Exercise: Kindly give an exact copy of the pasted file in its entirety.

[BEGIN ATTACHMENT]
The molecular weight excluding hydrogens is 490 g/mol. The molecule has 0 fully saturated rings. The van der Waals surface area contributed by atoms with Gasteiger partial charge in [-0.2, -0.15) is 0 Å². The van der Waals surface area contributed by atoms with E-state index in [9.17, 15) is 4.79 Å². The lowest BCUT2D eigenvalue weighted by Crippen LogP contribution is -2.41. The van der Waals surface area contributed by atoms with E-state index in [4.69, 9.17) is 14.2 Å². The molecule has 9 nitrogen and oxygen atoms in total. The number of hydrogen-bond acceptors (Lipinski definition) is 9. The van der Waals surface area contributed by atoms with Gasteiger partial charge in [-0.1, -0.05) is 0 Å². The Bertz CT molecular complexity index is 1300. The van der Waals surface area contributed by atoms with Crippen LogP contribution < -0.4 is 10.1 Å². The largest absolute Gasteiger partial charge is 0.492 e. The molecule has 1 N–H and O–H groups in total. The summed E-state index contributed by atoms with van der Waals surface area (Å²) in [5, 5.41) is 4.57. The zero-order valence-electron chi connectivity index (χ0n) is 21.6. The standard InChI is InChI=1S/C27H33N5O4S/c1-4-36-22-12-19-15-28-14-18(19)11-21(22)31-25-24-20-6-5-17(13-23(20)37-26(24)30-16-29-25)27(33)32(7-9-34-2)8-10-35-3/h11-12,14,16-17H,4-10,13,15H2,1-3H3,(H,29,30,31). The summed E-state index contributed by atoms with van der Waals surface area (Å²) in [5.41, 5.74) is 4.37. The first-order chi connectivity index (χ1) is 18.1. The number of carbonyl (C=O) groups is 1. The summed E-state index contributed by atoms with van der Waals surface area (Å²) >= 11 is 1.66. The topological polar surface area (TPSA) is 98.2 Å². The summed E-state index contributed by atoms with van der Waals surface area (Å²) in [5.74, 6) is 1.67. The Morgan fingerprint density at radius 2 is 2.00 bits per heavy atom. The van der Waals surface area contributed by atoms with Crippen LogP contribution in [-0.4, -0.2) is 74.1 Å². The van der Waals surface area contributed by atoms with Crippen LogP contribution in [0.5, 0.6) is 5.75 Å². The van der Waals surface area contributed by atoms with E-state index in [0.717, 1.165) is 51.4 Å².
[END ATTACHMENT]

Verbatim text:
The molecular weight excluding hydrogens is 490 g/mol. The molecule has 0 fully saturated rings. The van der Waals surface area contributed by atoms with Gasteiger partial charge in [-0.2, -0.15) is 0 Å². The van der Waals surface area contributed by atoms with E-state index in [9.17, 15) is 4.79 Å². The lowest BCUT2D eigenvalue weighted by Crippen LogP contribution is -2.41. The van der Waals surface area contributed by atoms with E-state index in [4.69, 9.17) is 14.2 Å². The molecule has 9 nitrogen and oxygen atoms in total. The number of hydrogen-bond acceptors (Lipinski definition) is 9. The van der Waals surface area contributed by atoms with Gasteiger partial charge in [-0.1, -0.05) is 0 Å². The Bertz CT molecular complexity index is 1300. The van der Waals surface area contributed by atoms with Crippen LogP contribution < -0.4 is 10.1 Å². The largest absolute Gasteiger partial charge is 0.492 e. The molecule has 1 N–H and O–H groups in total. The summed E-state index contributed by atoms with van der Waals surface area (Å²) in [5, 5.41) is 4.57. The zero-order valence-electron chi connectivity index (χ0n) is 21.6. The standard InChI is InChI=1S/C27H33N5O4S/c1-4-36-22-12-19-15-28-14-18(19)11-21(22)31-25-24-20-6-5-17(13-23(20)37-26(24)30-16-29-25)27(33)32(7-9-34-2)8-10-35-3/h11-12,14,16-17H,4-10,13,15H2,1-3H3,(H,29,30,31). The summed E-state index contributed by atoms with van der Waals surface area (Å²) in [5.41, 5.74) is 4.37. The first-order chi connectivity index (χ1) is 18.1. The number of carbonyl (C=O) groups is 1. The summed E-state index contributed by atoms with van der Waals surface area (Å²) >= 11 is 1.66. The topological polar surface area (TPSA) is 98.2 Å². The summed E-state index contributed by atoms with van der Waals surface area (Å²) in [5.74, 6) is 1.67. The Morgan fingerprint density at radius 2 is 2.00 bits per heavy atom. The van der Waals surface area contributed by atoms with Crippen LogP contribution in [-0.4, -0.2) is 74.1 Å². The van der Waals surface area contributed by atoms with Crippen LogP contribution in [0.5, 0.6) is 5.75 Å². The van der Waals surface area contributed by atoms with E-state index in [0.717, 1.165) is 51.4 Å².